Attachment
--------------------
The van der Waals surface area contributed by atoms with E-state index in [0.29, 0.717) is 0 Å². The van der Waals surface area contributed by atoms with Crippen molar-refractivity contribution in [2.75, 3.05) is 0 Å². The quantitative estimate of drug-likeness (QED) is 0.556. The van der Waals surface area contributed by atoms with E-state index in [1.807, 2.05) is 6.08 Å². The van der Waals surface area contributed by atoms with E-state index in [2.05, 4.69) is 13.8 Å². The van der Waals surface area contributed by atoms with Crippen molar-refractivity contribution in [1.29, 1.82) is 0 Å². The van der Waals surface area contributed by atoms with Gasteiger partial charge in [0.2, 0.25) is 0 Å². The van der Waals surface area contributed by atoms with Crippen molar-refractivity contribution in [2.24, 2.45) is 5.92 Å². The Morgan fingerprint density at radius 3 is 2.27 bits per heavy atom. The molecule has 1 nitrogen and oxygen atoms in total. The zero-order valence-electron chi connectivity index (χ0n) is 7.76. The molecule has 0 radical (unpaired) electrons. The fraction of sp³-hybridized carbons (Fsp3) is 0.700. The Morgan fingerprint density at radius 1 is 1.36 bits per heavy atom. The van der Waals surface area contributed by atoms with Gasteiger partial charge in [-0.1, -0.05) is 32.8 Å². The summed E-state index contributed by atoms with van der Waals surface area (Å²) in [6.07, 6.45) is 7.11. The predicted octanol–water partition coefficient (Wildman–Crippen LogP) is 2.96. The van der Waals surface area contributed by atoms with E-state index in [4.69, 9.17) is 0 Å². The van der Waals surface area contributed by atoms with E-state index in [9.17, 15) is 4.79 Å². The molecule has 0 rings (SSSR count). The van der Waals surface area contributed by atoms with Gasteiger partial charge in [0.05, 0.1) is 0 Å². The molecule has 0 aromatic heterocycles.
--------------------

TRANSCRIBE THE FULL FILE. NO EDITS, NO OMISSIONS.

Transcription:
The van der Waals surface area contributed by atoms with E-state index in [0.29, 0.717) is 0 Å². The van der Waals surface area contributed by atoms with Crippen molar-refractivity contribution in [2.75, 3.05) is 0 Å². The quantitative estimate of drug-likeness (QED) is 0.556. The van der Waals surface area contributed by atoms with E-state index in [1.807, 2.05) is 6.08 Å². The van der Waals surface area contributed by atoms with E-state index in [2.05, 4.69) is 13.8 Å². The van der Waals surface area contributed by atoms with Crippen molar-refractivity contribution in [1.29, 1.82) is 0 Å². The van der Waals surface area contributed by atoms with Gasteiger partial charge in [0.2, 0.25) is 0 Å². The van der Waals surface area contributed by atoms with Crippen molar-refractivity contribution in [2.24, 2.45) is 5.92 Å². The Morgan fingerprint density at radius 3 is 2.27 bits per heavy atom. The molecule has 1 nitrogen and oxygen atoms in total. The zero-order valence-electron chi connectivity index (χ0n) is 7.76. The molecule has 0 radical (unpaired) electrons. The fraction of sp³-hybridized carbons (Fsp3) is 0.700. The Morgan fingerprint density at radius 1 is 1.36 bits per heavy atom. The van der Waals surface area contributed by atoms with Gasteiger partial charge in [-0.1, -0.05) is 32.8 Å². The summed E-state index contributed by atoms with van der Waals surface area (Å²) in [6.07, 6.45) is 7.11. The predicted octanol–water partition coefficient (Wildman–Crippen LogP) is 2.96. The van der Waals surface area contributed by atoms with E-state index in [4.69, 9.17) is 0 Å². The van der Waals surface area contributed by atoms with E-state index in [9.17, 15) is 4.79 Å². The molecule has 0 rings (SSSR count). The van der Waals surface area contributed by atoms with Gasteiger partial charge in [0.05, 0.1) is 0 Å². The molecule has 0 aromatic heterocycles.